John W. Rogers Jr. is chairman, co-CEO and chief investment officer of Ariel Investments, the country’s oldest Black-owned asset management firm. Throughout his career, Rogers has worked tirelessly to close the widening racial wealth gap in America through programs, education and investment vehicles that empower minority entrepreneurs. He recently joined Katherine Klein, vice dean for the Wharton Social Impact Initiative, for an episode of the Dollars and Change podcast to talk about the historic factors that created the racial wealth gap and the systemic barriers that sustain it.

An edited transcript of the conversation follows.

Katherine Klein: What is the racial wealth gap?

John Rogers: At Ariel, we are focused on closing the wealth gap between African Americans and white Americans. It’s something that we have been interested in for a long, long time. We first started with doing surveys with Charles Schwab & Associates, trying to determine whether Black Americans had as much saved in their 401(k) plans for retirement as white Americans. We came back with data that often showed that Black Americans had half as much saved for retirement as white Americans of the same education level and job description.

As the years have gone on, we have become accustomed to more and more data. Ray Boshara from the Federal Reserve Bank of St. Louis has the best data. One of my favorite anecdotes [from him] is that, between 1992 and 2016, college-educated Blacks saw their wealth decline 10%, while college-educated whites saw their wealth increase 96%. It’s just brutal.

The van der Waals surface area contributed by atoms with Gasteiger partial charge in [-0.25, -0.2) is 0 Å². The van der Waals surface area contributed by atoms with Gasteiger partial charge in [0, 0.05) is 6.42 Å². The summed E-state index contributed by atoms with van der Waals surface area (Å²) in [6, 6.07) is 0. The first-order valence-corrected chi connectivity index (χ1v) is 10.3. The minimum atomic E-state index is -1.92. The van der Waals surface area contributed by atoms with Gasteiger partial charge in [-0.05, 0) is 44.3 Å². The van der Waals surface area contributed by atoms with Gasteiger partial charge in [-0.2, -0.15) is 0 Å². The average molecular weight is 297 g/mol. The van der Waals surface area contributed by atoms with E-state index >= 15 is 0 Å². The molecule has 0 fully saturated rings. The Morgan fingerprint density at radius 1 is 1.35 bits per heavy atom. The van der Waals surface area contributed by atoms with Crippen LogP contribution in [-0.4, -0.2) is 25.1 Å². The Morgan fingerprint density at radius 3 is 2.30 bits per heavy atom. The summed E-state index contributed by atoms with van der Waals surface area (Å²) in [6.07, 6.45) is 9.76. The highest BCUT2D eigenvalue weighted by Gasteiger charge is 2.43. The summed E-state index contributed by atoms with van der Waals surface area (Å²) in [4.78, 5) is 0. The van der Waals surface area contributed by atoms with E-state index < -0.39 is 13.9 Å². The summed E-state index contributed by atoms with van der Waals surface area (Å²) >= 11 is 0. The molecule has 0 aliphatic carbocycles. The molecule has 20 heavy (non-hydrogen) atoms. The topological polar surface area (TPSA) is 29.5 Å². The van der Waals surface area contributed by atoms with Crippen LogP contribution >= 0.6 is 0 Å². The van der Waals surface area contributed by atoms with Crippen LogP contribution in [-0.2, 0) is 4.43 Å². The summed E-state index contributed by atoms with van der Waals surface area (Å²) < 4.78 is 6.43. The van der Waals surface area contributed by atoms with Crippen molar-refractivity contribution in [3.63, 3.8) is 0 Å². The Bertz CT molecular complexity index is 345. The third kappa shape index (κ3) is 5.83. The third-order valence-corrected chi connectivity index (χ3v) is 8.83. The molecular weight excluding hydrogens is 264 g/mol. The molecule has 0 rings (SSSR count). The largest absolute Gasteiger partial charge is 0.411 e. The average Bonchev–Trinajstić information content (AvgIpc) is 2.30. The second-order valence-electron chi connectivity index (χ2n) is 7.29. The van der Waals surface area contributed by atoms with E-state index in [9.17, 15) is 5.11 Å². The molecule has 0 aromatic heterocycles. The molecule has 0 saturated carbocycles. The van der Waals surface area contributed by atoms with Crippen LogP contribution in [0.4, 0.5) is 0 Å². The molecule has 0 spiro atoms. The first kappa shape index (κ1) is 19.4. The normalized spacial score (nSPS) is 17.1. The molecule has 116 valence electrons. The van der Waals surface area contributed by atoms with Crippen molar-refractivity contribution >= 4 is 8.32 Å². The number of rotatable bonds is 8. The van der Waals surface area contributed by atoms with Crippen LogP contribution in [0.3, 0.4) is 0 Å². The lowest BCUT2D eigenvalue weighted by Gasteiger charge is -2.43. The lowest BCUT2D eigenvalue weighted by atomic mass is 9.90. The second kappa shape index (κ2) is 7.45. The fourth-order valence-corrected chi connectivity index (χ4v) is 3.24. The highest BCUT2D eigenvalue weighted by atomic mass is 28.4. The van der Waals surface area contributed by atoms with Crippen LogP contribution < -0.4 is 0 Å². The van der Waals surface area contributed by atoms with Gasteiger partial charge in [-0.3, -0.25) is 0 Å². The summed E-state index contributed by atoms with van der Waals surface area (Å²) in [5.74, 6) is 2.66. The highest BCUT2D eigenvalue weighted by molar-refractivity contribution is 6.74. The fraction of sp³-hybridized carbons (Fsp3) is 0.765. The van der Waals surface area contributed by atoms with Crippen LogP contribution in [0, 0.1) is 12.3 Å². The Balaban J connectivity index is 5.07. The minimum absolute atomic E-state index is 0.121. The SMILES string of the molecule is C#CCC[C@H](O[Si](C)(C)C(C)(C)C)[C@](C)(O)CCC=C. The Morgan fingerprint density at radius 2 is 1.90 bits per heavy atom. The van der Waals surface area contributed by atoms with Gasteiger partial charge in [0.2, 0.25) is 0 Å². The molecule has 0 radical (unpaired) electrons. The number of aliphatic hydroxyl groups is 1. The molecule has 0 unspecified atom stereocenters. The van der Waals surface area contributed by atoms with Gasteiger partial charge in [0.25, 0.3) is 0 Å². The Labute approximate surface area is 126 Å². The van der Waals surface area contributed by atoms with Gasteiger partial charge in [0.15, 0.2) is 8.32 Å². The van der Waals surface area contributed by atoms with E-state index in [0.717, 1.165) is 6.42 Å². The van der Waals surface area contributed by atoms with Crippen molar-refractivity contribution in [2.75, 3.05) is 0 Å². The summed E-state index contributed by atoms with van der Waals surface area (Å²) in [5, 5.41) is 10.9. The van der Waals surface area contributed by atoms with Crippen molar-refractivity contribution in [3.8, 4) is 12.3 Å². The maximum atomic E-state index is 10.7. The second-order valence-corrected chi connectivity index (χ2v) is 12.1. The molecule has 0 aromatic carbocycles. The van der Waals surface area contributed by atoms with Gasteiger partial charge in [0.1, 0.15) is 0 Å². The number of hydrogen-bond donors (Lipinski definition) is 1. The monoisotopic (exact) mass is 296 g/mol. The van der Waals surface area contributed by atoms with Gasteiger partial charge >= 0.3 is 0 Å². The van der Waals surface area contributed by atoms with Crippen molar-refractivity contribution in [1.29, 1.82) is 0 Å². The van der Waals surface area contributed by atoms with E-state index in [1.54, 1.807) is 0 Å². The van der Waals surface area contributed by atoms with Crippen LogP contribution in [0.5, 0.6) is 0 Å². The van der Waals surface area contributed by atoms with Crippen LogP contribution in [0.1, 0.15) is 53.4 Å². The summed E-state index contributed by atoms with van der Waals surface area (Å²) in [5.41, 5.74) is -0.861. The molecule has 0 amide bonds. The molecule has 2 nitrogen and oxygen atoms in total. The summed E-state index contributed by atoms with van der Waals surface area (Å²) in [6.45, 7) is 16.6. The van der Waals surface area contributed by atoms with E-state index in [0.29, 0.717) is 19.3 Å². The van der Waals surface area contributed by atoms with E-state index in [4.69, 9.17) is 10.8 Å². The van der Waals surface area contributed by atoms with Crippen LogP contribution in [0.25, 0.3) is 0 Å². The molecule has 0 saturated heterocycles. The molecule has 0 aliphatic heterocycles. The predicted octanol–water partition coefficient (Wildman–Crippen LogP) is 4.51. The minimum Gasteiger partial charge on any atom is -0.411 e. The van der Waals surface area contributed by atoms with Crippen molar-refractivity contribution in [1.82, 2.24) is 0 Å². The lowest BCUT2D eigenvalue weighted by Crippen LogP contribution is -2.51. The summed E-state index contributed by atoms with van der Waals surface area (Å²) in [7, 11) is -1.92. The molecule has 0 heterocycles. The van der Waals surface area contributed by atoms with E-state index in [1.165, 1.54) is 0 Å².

Kerwin Charles, dean of the Yale School of Management, has data that shows that the wealth divide was getting better between 1940 and 1970. But since 1970, we’ve been on a steady decline, and it just gets worse and worse to the point now that, relative to white Americans, African Americans are worse off than our grandparents were. This wealth gap is a big, big deal in our country. We’re losing a lot of GDP growth and economic wealth creation for the entire country because we’re not fully [including] all of our citizens in our capitalist democracy.

Read the full article about closing the racial wealth gap at Knowledge @ Wharton.